Cathay CEO Says Cargo Business Steadying

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Cathay Pacific's cargo business has steadied, but a pickup depends on when demand from major Western economies returns, CEO Tony Tyler said Thursday.

"On the cargo side things have stopped getting worse," he said in Singapore, though he declined to predict when there will be a recovery.

"It will all depend on the economies of the US and Europe -- when they start buying."

Hong Kong's dominant carrier reported a 24 percent fall in revenue derived from passenger and cargo in the first quarter.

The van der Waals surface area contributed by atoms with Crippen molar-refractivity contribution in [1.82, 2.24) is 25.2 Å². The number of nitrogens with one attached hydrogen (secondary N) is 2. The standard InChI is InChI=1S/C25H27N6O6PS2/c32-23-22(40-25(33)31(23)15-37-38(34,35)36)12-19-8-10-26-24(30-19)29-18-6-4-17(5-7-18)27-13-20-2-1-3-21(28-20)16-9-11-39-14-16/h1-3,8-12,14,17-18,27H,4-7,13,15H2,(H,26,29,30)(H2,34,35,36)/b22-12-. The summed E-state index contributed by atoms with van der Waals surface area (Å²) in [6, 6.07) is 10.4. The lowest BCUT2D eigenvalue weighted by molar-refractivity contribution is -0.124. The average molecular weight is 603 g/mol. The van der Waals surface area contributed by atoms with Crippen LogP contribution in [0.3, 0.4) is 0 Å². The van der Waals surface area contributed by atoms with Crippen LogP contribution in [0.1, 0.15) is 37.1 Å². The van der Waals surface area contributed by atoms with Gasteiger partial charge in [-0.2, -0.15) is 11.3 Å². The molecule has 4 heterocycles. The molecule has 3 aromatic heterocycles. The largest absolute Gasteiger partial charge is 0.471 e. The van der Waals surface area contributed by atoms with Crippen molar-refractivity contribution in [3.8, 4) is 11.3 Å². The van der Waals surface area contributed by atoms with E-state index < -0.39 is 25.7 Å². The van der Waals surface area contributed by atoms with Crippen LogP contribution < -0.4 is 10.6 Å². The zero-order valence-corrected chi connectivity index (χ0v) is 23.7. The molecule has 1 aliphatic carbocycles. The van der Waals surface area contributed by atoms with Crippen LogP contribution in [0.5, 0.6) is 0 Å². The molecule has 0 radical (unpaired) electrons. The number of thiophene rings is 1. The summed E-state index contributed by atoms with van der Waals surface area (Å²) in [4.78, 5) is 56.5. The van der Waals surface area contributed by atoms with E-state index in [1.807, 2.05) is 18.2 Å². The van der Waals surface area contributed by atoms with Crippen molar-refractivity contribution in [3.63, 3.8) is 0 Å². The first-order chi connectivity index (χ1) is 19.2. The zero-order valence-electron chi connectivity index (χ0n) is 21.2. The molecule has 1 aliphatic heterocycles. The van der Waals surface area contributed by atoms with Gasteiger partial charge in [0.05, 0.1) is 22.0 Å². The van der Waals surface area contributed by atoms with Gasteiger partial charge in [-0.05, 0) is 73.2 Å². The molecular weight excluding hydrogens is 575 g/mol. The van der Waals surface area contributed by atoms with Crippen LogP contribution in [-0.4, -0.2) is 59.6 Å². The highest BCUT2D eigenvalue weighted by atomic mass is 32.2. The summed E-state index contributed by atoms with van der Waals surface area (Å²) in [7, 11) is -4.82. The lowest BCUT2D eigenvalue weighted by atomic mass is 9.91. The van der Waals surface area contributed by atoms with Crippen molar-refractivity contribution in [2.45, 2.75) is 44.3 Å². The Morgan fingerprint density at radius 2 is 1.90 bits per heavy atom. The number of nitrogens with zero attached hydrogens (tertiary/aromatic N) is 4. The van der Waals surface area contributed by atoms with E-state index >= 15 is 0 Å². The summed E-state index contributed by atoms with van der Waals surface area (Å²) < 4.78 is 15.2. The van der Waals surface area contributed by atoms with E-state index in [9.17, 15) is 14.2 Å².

The International Air Transport Association (IATA) also believes the global slump in demand for air freight may have hit bottom.

IATA said air cargo demand tumbled nearly 22 percent in April, the fifth consecutive month of a drop of more than 20 percent. Demand for air cargo, a barometer for the health of global trade, has dwindled as retailers stop ordering new stock.

Tyler reiterated that, although the balance sheet of Cathay had deteriorated, it had no plans for a rights issue to raise cash.

"We don't see a problem financing plane orders," he said.

The carrier has cut capacity, asked staff to take unpaid leave, and has agreed with Boeing to delay deliveries of two 777-300ERs by a year to 2010 as it seeks to weather the downturn in demand.

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